The results from this year's State of Football Social Media survey are in. Thanks to the 94 respondents who took the time to complete the survey. This is double what we had last time, which itself was double the number from the year before. I'm not 100% sure, but I think it's the biggest survey of football social media staff in the world. If it's not I'm going to claim it is until someone tells me otherwise.
This year, respondents came from 17 different countries, with staff who work in amateur football all the way up to their country's top division.
As you can see, football marketing teams remain small. 74% of respondents work in a team containing five people or fewer. Given the amount of content it's expected for teams to push out on a daily basis, this shows how versatile and talented staff are.
First things first, where are football teams spending their time online?
Facebook and Twitter came out in front here, unsurprisingly, with Instagram close behind. LinkedIn pops up surprisingly high, and TikTok is more widely used than Snapchat. Pinterest is just about hanging in there with 2.1%.
69.1% of respondents looked at this question and figured they had enough to manage. TikTok is the highest actual network, with nearly a fifth of teams eyeing it up as a new platform for 2021.
Clubs are notoriously difficult to pin down when it comes to discussing their paid social efforts. And there's a wider issue in the industry of thinking of ads as a dirty world.
But, given the fact nearly 46% of clubs invested in social media advertising last year, it's clearly an area they're taking seriously.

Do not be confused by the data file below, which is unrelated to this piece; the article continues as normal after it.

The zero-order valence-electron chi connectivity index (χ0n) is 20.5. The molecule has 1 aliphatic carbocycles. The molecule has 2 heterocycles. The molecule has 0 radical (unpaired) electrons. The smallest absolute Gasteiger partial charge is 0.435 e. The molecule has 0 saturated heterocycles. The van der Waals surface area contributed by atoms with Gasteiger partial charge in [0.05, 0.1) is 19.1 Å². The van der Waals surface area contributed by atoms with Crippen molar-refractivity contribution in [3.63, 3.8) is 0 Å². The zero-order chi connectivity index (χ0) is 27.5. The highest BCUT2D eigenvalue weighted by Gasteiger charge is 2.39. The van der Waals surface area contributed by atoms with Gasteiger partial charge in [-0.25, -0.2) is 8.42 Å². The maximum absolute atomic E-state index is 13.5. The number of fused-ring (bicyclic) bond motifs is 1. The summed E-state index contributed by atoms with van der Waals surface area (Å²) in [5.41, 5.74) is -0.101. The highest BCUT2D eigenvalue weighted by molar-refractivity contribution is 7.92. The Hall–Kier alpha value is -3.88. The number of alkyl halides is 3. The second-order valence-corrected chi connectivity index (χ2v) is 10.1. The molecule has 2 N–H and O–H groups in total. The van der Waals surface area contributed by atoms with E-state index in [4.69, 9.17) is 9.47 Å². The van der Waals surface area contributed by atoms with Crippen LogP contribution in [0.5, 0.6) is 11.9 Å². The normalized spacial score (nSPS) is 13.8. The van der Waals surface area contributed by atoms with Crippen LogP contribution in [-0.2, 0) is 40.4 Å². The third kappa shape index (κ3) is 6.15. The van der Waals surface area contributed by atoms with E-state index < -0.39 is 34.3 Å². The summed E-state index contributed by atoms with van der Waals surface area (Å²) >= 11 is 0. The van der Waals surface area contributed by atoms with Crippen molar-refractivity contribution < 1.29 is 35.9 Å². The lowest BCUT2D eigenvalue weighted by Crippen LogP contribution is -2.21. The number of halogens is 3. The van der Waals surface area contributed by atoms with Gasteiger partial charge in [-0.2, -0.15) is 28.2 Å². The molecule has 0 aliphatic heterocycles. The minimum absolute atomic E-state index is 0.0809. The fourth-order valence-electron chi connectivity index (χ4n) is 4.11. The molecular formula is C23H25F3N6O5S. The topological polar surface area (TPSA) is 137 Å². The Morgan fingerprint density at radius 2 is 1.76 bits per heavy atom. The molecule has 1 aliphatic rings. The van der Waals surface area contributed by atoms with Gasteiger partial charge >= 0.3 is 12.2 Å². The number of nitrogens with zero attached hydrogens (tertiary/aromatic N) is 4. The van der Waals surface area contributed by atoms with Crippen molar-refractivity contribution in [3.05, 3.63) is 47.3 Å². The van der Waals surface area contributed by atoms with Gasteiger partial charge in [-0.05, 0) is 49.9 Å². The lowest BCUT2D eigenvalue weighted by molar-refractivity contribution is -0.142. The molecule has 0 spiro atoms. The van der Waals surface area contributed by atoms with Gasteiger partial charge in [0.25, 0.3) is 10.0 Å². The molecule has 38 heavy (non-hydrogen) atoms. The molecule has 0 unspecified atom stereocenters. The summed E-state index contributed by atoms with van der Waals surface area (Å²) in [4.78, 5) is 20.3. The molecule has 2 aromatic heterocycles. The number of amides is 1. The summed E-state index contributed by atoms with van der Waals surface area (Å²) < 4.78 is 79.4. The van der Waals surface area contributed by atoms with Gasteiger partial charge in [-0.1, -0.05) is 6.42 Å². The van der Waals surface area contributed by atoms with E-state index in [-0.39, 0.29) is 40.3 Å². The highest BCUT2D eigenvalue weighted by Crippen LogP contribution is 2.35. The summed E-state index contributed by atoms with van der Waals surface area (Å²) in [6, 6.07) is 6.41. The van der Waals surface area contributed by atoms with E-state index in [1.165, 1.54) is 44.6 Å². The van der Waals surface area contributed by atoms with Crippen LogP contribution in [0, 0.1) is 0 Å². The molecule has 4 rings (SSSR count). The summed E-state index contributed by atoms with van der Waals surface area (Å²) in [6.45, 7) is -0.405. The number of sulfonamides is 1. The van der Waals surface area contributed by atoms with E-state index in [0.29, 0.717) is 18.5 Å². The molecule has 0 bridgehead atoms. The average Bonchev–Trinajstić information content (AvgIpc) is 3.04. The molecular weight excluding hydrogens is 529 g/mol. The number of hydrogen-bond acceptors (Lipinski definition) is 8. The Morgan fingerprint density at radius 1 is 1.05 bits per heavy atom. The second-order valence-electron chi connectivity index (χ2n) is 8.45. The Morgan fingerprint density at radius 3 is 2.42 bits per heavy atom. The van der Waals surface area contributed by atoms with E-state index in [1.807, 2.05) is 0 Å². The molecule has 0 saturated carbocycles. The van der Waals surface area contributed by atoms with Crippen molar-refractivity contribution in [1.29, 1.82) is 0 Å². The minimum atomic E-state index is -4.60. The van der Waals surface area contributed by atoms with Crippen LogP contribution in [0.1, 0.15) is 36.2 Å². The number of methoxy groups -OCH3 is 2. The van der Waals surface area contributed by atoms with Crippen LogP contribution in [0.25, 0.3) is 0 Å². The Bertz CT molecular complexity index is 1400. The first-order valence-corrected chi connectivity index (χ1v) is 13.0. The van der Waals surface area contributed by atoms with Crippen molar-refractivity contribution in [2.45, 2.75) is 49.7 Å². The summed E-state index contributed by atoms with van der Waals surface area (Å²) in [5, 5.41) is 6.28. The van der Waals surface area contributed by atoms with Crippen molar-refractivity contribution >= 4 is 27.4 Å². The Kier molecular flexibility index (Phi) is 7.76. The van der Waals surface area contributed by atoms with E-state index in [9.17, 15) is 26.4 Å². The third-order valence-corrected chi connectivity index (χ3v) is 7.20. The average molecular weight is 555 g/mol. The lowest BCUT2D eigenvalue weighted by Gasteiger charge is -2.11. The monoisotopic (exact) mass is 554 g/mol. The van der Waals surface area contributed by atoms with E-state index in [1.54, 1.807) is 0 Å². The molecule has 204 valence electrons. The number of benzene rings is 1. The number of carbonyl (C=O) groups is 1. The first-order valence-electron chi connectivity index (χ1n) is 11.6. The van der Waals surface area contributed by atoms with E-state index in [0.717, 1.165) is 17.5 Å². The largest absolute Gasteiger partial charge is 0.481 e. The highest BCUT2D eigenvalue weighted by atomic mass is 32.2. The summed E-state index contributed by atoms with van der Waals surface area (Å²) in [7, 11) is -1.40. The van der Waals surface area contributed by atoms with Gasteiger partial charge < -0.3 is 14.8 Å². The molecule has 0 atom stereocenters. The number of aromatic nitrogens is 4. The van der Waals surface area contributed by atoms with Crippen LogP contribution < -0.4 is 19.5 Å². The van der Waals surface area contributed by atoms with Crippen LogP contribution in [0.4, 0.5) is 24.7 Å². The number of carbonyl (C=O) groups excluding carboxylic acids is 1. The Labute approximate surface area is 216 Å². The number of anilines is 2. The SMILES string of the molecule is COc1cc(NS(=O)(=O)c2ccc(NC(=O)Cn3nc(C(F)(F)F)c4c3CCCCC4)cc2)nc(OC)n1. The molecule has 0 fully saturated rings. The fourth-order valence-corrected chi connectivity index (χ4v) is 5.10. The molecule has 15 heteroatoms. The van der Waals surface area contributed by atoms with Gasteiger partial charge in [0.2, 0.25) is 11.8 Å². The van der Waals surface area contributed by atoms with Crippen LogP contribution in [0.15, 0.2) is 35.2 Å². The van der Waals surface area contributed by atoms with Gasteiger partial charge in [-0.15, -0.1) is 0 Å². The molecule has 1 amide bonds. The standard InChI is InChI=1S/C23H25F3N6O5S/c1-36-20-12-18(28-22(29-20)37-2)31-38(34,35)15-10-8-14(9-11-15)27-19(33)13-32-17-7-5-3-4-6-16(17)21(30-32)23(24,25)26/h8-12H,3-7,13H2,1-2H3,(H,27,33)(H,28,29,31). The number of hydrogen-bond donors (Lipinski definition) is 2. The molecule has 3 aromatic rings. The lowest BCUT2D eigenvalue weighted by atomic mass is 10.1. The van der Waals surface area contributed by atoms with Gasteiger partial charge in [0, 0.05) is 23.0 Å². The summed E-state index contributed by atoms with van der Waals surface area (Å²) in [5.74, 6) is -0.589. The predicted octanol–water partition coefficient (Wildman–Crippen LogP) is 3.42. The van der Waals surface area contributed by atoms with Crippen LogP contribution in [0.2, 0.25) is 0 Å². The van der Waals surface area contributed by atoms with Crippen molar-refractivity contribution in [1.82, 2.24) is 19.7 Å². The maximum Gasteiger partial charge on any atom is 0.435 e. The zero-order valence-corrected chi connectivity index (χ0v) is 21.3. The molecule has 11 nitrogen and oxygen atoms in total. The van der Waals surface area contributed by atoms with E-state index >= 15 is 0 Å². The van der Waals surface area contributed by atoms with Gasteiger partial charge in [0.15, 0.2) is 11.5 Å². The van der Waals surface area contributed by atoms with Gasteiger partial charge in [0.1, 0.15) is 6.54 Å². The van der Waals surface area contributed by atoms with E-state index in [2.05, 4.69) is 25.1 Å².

All respondents who said their club had invested in social media advertising were asked to complete two further questions.
Firstly, we were interested in finding out where this budget had been spent. Facebook picked up nearly 98% here, with Instagram in second place. Given ads are managed in the same platform for both channels it's a surprise this isn't a bit closer. Nearly 60% of teams spent more than £500 advertising last year, with a quarter of clubs totting up more than £2,500 in ad spend.
Now to intent: how many clubs expect to spend money on social media ads in the next 12 months? This was a higher figure than had spent last year, suggesting the scales are tipping towards paid ads in the near future.
Again, respondents who said yes to the previous question were asked to state where they intended to spend their money.
One-to-one or one-to-few engagement has been something I've championed for a long time, however there are very few clubs actually engaging with fans on this level. Facebook Messenger is the most popular channel for those that do, with 26.6% of respondents saying they use it for fan communication.
Video takes three of the four top spots here, but given the recent podcast boom there's no real surprise to see it up there.
Engagement is by far and away the most common way clubs judge the success of their social channels. In this case, they'll be referring to how many people engage with their content rather than actual engagement with fans through social media. There's an increasing reliance on chasing replies, likes, and RTs rather than speaking to fans through social, for reasons far too numerous to detail here.
It's probably no real surprise to see social media listed as important by more than 90% of respondents in a survey for social media staff, but it's useful to ask in the context of question nine.
49 respondents said that social media was either somewhat or very important to their club's overall marketing strategy, yet don't have a documented social media strategy in place.
Thanks to everyone who took the time to contribute to this year's survey. If you'd like to take a look at the raw results, you can access the Google Sheet here.
If you come up with any additional findings that you think are of interest, please share them with us on Twitter. And if you use any of the data publicly, it would be appreciated if you could link back to this page and mention the site. I'm using the hashtag #FootballSocial2021 to collect thoughts on the data.